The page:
The saliva dissolves the soluble substances in the food, mixes with the dry food to form a moist pulp (chyme) and thus makes it suitable for swallowing and digestion of the stomach; Finally, it initiates the digestion of the carbohydrates through its ptyalin content . This function of the saliva is not always physiological, however, as ptyalin hardly has time to develop its effect until it is deactivated again in the acidic stomach (inactivation at pH <4).

The haptocorrins contained in the saliva , together with the intrinsic factor of the stomach, enable the absorption of vitamin B12 .

But saliva is also important for keeping teeth healthy . With reduced saliva production (e.g. due to radiation), a considerable increase in the risk of caries can be observed. The best- known example is the nursing bottle syndrome in small children (bottle caries or early childhood caries ), which occurs when small children are given sweetened tea or porridge, especially at night when saliva production is reduced.

The widespread use of saliva for provisional wound cleaning and disinfection is only harmless if you are self-sufficient because of the oral flora that is also contained in the saliva . The latter is individually adjusted to one's own eating habits and can lead to life-threatening sepsis in other people . When cleaning or treating wounds with one's own saliva, the enzymes contained in them also have an influence on healing and pain processing (see above: composition, analgesic opiorphin ).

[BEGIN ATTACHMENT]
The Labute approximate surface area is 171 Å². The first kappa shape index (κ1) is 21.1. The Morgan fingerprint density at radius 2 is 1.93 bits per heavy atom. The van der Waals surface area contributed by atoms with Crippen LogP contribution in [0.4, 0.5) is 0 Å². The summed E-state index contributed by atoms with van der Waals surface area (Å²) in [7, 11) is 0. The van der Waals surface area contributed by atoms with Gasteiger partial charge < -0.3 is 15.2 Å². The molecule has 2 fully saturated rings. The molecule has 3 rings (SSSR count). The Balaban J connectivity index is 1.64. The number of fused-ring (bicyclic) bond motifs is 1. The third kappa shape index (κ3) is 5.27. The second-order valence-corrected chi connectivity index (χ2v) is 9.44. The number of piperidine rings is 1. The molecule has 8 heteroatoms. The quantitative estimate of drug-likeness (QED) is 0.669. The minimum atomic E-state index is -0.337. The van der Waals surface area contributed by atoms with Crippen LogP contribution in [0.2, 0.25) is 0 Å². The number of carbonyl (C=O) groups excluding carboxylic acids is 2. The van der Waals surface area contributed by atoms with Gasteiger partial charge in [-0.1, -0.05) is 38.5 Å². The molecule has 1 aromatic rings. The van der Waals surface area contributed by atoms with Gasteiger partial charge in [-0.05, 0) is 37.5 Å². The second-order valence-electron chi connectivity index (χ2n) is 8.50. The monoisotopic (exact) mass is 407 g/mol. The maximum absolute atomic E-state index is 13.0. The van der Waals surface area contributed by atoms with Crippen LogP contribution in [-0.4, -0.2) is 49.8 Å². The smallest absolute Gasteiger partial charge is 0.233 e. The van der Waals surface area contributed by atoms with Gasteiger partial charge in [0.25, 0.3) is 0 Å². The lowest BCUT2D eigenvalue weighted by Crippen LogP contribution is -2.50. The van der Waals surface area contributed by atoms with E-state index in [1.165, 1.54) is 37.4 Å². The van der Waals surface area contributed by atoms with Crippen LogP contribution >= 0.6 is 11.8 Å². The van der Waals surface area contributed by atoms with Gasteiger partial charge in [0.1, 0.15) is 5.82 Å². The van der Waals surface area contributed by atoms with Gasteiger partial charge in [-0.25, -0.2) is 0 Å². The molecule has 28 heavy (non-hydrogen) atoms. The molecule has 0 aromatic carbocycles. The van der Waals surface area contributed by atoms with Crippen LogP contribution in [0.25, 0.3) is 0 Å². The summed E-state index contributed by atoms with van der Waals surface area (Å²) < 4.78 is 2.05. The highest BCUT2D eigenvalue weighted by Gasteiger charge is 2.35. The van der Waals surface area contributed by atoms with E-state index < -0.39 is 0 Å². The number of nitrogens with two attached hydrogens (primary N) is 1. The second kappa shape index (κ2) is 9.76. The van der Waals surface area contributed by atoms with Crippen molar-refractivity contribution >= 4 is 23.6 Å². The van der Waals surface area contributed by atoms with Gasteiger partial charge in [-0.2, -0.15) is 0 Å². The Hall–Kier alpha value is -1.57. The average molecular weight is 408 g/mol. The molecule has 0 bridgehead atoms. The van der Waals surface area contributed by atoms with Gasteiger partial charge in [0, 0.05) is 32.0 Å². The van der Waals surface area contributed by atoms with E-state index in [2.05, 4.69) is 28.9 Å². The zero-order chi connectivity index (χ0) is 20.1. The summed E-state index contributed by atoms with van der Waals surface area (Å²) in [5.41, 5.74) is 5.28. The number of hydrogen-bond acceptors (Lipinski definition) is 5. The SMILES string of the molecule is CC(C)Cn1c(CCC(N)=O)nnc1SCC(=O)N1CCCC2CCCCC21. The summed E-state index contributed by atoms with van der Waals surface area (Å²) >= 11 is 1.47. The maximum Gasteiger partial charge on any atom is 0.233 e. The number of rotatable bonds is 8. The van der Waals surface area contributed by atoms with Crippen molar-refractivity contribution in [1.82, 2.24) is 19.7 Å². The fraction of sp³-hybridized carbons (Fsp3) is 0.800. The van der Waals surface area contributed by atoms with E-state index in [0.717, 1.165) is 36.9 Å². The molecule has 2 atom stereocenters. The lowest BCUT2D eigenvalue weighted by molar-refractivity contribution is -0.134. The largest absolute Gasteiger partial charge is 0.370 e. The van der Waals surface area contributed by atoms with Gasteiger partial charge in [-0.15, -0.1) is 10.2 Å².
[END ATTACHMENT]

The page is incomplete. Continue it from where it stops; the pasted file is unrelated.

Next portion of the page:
In ruminants , the buffer function of saliva (through HCO 3 - and phosphates ) plays a decisive role in buffering the fatty acids produced by fermentation in the rumen to a neutral level. With insufficient rumination, the rumen contents become acidic ( rumen acidosis ) and its walls become permeable to toxins.

Disorders of the amount of saliva

A temporarily increased flow of saliva ( hypersalivation ) is usually caused by the conditioned reflex (reflective path) by certain external influences. This reflex path is a chronologically coordinated sequence of stimulations of various nerves and their receptors:

  • Taste: Irritation of the taste buds from flavors introduced into the oral cavity
  • Palpation: irritation of the tactile nerves of the oral cavity
  • Smell: irritation of the olfactory nerves in the nasal cavities
  • Vision: irritation of the optic nerves in the eye sockets
  • Irritation of the gastrointestinal nerves in the digestive tract

Likewise, great anger or other excitement can lead to increased saliva secretion.